Caroline Abram


All creative processes start with a story.   An idea that just couldn’t stay quiet, a problem that had to be solved, art that had to be created….eyewear design is no stranger to this notion.  

And behind each story is a person, the origin of that creative spark. Who has their own personal answer to the eyewear question, informed by their innate creativity and life experiences. The result is a truly unique product, authentic and uncompromised.

For us at Eyeworks London the distance between founders and their product is important. All too often founders are separated from their customers by layers of corporate structure, and their creations are processed by focus groups and shareholder interest, which results in agreeable, palatable eyewear. Great for the masses but vanilla for the individual. At Eyeworks London we don’t want ultra-processed glasses, our glasses are fresh from the source, ‘free range’ if you will.  For the most part we have met all the founders of our brands, we pride ourselves knowing our designers, selecting not just a product but a story for our practice.

On our shelves are the products of lots of stories, like Tony Gross (Cutler and Gross) fitting his rockstar friends with glasses in 60’s London, Wim Somers and Patrick Hoet (Theo) mission to make a creative frame, and Jason Kirk (Kirk & Kirk) the family heirloom resurrected.

Today we talk to one of our eyewear founders Caroline Abram, about the story of her self-named eyewear and accessories brand.  

Caroline Abram, founder of Caroline Abram eyewear

French based Caroline Abram is from good optics stock. Her Father was an eye surgeon and mother Annette was a pivotal force behind  Les Creteurs d’ Opta, the Paris boutique that was one of the first to promote independent eyewear designs.  In 1998 Caroline first started making eyewear accessories. The accessories, include colourful beaded chains and lorgnettes, made by a group of ladies in Senegal where Caroline spent her childhood.


Caroline first launched her eyewear collection in 2008. Motivated by a desire to create ‘individuality away from what was available in stores’ and inspired by travels to Miami and her Senegal heritage. Caroline’s particular influence was Miami art deco design and finds from vintage shops.  Her first project was the cat eye project which was a far cry from the narrow rectangular glasses popular in the late noughties. Resulting in an eclectic confluence of colour and form, all under pinned with a feminine energy.

With Caroline Abram at Silmo Paris

Caroline Abram eyewear brand is now stocked in 3,000 Optical stores and 54 countries. But despite its success Caroline has a very hands-on role in her business, overseeing all aspects, particularly design and strategy. She lives and breathes her story, operating as you would expect in an elegant Parisian town house in the leafy suburbs of Paris.

Caroline Abram head office


I start by asking what was that first spark that compelled you create your own eyewear collection?

I am an optician and with a passion for design. When I started designing eyewear it was mainly for a personal pleasure. At that time I was already known on the optical market for my accessories such as chains, pouches, Opera glasses, and 'bijounette' frame jewels.  So I thought I could add readers to my collection in order to give life to those designs. That was the original idea. But when I was showing the sketches around me they considered my drawings too interesting to be only readers. They were right, my love for eyewear is too strong not to make well-made products. That’s how timidly, I presented my first tiny optical eyewear collection to my customers in SILMO 2008. This first collection was composed exclusively of cat-eye shapes at a time when retro was the hit. Retro was not feminine enough for me to feel glamorous and I thought that if I felt this way others might as well. I was right.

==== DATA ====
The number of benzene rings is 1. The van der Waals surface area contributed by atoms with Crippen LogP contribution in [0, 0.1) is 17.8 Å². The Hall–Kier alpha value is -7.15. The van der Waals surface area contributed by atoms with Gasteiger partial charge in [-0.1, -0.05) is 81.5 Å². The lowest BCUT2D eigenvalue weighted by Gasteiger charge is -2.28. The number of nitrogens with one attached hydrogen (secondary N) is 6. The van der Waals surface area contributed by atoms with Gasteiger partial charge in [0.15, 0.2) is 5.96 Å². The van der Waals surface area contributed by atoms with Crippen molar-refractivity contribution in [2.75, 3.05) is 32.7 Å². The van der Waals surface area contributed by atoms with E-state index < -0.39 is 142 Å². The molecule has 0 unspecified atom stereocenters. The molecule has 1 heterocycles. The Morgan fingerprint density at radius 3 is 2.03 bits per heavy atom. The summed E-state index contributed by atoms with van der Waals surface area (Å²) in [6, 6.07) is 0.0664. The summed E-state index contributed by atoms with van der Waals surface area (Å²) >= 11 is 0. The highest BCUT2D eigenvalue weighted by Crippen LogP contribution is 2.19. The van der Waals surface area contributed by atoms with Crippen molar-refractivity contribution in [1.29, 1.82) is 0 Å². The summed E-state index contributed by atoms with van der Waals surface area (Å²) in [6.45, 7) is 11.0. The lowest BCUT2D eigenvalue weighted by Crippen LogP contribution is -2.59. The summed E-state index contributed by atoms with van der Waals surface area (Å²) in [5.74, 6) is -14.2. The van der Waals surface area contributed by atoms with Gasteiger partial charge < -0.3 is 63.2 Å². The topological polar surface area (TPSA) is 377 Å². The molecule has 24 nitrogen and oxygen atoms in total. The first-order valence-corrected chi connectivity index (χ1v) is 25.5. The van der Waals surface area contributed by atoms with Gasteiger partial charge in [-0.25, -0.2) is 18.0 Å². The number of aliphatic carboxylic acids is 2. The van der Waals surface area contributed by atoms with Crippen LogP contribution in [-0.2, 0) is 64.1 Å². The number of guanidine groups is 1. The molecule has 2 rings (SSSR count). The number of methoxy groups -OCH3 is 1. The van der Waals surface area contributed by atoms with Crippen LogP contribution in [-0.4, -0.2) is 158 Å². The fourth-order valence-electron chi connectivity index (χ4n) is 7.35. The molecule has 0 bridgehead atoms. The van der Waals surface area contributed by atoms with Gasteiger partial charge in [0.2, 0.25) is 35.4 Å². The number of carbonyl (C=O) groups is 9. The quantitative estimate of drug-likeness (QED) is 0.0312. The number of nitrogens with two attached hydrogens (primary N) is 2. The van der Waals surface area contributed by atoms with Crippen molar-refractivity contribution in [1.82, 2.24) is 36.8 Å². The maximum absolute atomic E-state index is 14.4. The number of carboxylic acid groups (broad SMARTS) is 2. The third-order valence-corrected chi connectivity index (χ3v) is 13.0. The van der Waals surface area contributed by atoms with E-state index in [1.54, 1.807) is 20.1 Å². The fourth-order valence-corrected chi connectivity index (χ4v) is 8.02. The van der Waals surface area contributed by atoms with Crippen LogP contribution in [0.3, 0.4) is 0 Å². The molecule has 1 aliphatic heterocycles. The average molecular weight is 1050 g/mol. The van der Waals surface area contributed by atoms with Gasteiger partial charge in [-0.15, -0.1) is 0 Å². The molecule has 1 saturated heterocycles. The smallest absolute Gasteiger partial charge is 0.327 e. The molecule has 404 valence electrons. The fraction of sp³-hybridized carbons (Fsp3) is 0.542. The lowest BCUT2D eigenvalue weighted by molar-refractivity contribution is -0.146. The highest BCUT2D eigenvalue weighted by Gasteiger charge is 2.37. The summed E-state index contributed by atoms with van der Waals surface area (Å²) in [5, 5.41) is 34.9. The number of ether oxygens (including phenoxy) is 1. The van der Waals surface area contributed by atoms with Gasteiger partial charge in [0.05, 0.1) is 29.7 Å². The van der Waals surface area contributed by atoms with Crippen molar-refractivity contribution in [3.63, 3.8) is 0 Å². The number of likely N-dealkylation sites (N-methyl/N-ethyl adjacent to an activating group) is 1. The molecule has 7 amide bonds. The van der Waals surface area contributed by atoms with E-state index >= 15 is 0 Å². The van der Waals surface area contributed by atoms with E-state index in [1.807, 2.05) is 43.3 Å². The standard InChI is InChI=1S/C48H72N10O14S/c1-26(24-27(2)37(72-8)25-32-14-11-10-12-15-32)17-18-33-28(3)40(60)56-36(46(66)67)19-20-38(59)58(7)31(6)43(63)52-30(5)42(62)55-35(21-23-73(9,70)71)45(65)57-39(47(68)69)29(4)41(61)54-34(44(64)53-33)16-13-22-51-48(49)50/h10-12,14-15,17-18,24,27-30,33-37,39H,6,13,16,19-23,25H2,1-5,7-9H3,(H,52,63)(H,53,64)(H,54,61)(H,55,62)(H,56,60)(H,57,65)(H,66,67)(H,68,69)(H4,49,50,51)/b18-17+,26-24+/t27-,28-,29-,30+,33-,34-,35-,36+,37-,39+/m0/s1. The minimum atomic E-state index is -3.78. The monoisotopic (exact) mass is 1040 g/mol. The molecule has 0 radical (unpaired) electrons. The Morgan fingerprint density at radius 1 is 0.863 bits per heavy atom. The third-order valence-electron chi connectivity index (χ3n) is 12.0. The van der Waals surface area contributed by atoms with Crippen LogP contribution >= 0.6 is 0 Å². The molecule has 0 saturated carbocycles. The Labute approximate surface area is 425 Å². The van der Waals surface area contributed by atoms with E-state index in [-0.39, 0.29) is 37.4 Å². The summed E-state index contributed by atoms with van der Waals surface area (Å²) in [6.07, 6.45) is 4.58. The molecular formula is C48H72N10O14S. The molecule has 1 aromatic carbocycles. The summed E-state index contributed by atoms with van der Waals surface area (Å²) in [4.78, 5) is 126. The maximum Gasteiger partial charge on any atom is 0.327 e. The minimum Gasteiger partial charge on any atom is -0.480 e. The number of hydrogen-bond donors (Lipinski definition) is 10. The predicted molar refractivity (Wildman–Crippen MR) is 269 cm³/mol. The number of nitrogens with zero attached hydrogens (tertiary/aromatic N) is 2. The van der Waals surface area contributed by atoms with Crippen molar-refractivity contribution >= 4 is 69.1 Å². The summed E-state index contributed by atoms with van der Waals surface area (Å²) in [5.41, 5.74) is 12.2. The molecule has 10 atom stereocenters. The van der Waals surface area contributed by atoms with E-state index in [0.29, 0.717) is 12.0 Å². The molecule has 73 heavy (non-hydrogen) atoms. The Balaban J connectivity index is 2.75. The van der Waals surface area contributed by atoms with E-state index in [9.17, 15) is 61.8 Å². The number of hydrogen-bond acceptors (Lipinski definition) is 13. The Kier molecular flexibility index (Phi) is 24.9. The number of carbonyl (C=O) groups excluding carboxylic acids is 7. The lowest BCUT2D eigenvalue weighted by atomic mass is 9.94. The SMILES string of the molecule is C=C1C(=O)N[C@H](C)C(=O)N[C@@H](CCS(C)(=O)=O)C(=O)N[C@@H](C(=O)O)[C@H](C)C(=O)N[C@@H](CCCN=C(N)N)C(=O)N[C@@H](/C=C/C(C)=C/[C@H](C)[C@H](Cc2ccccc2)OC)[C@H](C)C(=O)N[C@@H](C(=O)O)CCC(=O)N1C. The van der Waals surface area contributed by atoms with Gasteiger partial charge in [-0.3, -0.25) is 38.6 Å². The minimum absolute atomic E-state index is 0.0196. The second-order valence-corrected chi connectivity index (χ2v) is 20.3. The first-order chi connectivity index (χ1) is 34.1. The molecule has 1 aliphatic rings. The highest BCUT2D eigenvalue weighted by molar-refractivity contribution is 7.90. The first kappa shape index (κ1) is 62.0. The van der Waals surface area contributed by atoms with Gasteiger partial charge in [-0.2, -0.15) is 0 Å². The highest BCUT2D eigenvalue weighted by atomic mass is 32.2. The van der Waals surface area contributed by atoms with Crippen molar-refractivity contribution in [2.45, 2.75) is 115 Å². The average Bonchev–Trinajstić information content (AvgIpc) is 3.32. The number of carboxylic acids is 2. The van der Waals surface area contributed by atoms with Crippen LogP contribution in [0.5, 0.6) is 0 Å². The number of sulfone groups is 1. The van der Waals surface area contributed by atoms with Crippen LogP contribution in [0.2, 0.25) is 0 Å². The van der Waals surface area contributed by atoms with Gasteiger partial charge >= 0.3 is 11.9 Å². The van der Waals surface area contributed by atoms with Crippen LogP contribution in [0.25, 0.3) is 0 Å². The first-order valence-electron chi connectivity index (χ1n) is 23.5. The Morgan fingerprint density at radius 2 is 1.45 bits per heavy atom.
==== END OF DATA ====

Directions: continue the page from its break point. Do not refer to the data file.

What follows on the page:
How do you evolve a collection but keep true to your original vision?

I am alone to design all the collections (Caroline Abram, Blush, and Tête à Lunettes), I have no designer team working with me, so it is quite easy to keep a personal original vision. I just follow my own taste and desires. I am also the one to take care of the development and production in order to control all the details. So it’s not difficult for the collections to keep their imprint. And the best compliment I receive is when people recognize in the street that it’s my brand being worn just from its style. 

Who do you think of when you are designing your glasses. Is it mostly what you would love to wear or is there someone else in mind?

I have no woman in particular in mind but all. I imagine many faces, with different eye color, skin complexion, way of life, age… I wonder how they would see themselves, how they would feel when they put on my future creation. That’s my projection.

How would you like people to feel when they wear your glasses?

When a woman tries the frames in front of the mirror I see in their eyes and smile the moment they feel good and it’s a great victory. That’s the whole purpose of my work. 

I like when a face is highlighted by the frame and not the contrary. It can help reveal the personality or play with a style. There are so many ways to choose a look, a frame is probably the most important accessory. 

What inspires you? For example people, places, arts, nature?

I can’t tell precisely what inspires me because it is a deep process that involves all my senses. My travels, the museums I visit, the architecture, the colors of nature, social issues… even the way I feel. They are all sources of inspiration, the brands DNA is made of what feeds me day after day. 


View our Caroline Abram collection here





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